Anti-dumping measures on imports of Russian ammonium nitrate to Ukraine were first introduced in May 2008. In 2014, they were extended for 5 years – until July 2019. In June 2015, the Interdepartmental Commission on International Trade (ICIT) launched another investigation on imports of mineral fertilisers from Russia based on a complaint from companies that belong to Dmytro Firtash's Ostchem group: Azot in Cherkasy, the Severodonetsk Azot Association and the Styrol concern in occupied Horlivka. On 27 December 2016, the ICIT set new duties at 4.19%, 18.78% and 31.84% for various Russian manufacturers. Despite that fact that in August 2016 representatives of a large number of associations of agricultural producers, including farmers' associations (Agrarian Union of Ukraine, Ukrainian Agrarian Confederation, Ukrainian Agrarian Council, Ukrainian Club of Agrarian Business, Ukrainian Association of Farmers and Private Landowners), wrote an open letter to the government opposing non-market price regulation methods and demanding not only that additional duties on urea and urea-ammonia compounds not be introduced, but also that existing anti-dumping duties on ammonium nitrate be removed.

They also demanded an antitrust investigation of the domestic fertiliser market and sanctions for price fixers. In fact, after the introduction of anti-dumping duties on ammonium nitrate in 2014, Ukrainian prices for all major nitrogen fertilisers increased significantly, exceeding export prices by 14-17%. Despite the fact that there are additional costs when exporting, especially for logistics, so domestic prices should be lower. As a result, the total losses of Ukrainian farmers in 2014-2016 from the difference in nitrogen fertiliser prices alone can be estimated at $400 million. For its part, the Anti-Monopoly Committee of Ukraine (AMCU) has already confirmed the monopoly position of the two Azot enterprises in Dmytro Firtash's Ostchem on the urea market. In 2015, it began proceedings on the grounds that the company NF Trading Ukraine is abusing its dominant position on the ammonium nitrate market by setting prices in a way that would not be possible if there were significant competition.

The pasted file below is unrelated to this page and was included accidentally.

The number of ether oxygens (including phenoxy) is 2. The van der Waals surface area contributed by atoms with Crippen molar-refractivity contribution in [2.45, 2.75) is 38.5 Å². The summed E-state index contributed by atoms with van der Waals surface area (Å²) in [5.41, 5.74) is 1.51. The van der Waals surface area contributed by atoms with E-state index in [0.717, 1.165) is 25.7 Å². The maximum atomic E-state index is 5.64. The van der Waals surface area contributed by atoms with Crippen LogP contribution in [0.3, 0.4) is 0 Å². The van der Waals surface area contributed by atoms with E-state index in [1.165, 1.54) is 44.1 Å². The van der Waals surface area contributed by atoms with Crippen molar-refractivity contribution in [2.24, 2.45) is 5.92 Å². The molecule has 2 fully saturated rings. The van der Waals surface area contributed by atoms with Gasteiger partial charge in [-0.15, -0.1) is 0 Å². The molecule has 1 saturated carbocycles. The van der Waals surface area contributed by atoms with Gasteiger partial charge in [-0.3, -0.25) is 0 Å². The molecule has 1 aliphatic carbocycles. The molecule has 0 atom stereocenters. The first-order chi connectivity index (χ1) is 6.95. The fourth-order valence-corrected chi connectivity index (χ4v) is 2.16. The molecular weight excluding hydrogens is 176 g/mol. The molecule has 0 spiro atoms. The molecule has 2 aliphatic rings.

Following a request from the Agriculture Ministry, on February 13 the ICIT determined that "national interests require the suspension of anti-dumping measures for imports to Ukraine of certain nitrogen fertilisers originating in the Russian Federation" and cancelled the duties introduced in December 2016. However, after Firtash resorted to radical blackmail methods and completely stopped the production and shipment of nitrogen fertilisers, the Interdepartmental Commission on International Trade nevertheless decided to establish 31.84% duties on imports to Ukraine of certain nitrogen fertilisers (urea and urea-ammonia compounds) from Russia.

Another Russian structure on the Ukrainian chemical products market operates in the same way. KarpatSmoly in Kalush, which is controlled by the Russian I Prize group of companies, initiated an anti-dumping investigation on imports to Ukraine of urea-formaldehyde products from Russia. Compared to the first half of 2014, the proportion of imports from Russia in Ukrainian consumption has increased in the second halves of 2014-15 and the first half of 2016 by 21%, 13% and 5% respectively. While the complainant's sales fell by 17%, 20% and 58% respectively. In April 2017, the Commission adopted a decision to launch an anti-dumping investigation on imports to Ukraine of urea-formaldehyde resin and urea-formaldehyde concentrate.

However, the economy is a complex organism. The introduction of such restrictions, of course, may help to maintain and even increase production at KarpatSmoly, but the higher prices for its products will jeopardise the competitiveness of their consumers. This not only threatens significantly higher economic losses in sectors with higher added value, but could also negate the positive effect of introducing prohibitive duties: the share of Ukrainian manufacturers on the market could rise, but in contrast to a significant reduction in consumption of more expensive products.